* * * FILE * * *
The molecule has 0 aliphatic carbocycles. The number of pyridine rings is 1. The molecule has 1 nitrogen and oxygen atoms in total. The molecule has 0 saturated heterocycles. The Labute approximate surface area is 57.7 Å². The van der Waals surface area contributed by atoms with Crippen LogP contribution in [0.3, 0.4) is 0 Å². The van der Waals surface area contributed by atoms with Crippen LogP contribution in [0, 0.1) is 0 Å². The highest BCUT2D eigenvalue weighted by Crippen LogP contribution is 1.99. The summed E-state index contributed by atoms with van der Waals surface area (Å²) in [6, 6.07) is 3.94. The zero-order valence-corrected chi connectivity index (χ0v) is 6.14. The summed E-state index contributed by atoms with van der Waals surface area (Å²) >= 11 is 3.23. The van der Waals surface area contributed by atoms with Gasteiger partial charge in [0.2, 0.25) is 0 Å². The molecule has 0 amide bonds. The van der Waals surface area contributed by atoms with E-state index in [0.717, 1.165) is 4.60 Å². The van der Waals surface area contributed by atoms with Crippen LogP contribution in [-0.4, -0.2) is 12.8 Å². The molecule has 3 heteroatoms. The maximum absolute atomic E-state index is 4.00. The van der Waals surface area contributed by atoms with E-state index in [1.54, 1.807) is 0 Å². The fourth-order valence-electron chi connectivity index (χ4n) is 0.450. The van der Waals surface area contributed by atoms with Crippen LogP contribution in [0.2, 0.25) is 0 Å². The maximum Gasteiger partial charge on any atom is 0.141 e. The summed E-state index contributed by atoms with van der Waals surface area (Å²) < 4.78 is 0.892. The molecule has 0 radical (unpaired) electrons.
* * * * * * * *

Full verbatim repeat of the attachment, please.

The molecule has 0 aliphatic carbocycles. The number of pyridine rings is 1. The molecule has 1 nitrogen and oxygen atoms in total. The molecule has 0 saturated heterocycles. The Labute approximate surface area is 57.7 Å². The van der Waals surface area contributed by atoms with Crippen LogP contribution in [0.3, 0.4) is 0 Å². The van der Waals surface area contributed by atoms with Crippen LogP contribution in [0, 0.1) is 0 Å². The highest BCUT2D eigenvalue weighted by Crippen LogP contribution is 1.99. The summed E-state index contributed by atoms with van der Waals surface area (Å²) in [6, 6.07) is 3.94. The zero-order valence-corrected chi connectivity index (χ0v) is 6.14. The summed E-state index contributed by atoms with van der Waals surface area (Å²) >= 11 is 3.23. The van der Waals surface area contributed by atoms with Gasteiger partial charge in [0.2, 0.25) is 0 Å². The molecule has 0 amide bonds. The van der Waals surface area contributed by atoms with E-state index in [0.717, 1.165) is 4.60 Å². The van der Waals surface area contributed by atoms with Crippen LogP contribution in [-0.4, -0.2) is 12.8 Å². The molecule has 3 heteroatoms. The maximum absolute atomic E-state index is 4.00. The van der Waals surface area contributed by atoms with E-state index in [1.54, 1.807) is 0 Å². The fourth-order valence-electron chi connectivity index (χ4n) is 0.450. The van der Waals surface area contributed by atoms with Crippen LogP contribution in [0.2, 0.25) is 0 Å². The maximum Gasteiger partial charge on any atom is 0.141 e. The summed E-state index contributed by atoms with van der Waals surface area (Å²) < 4.78 is 0.892. The molecule has 0 radical (unpaired) electrons.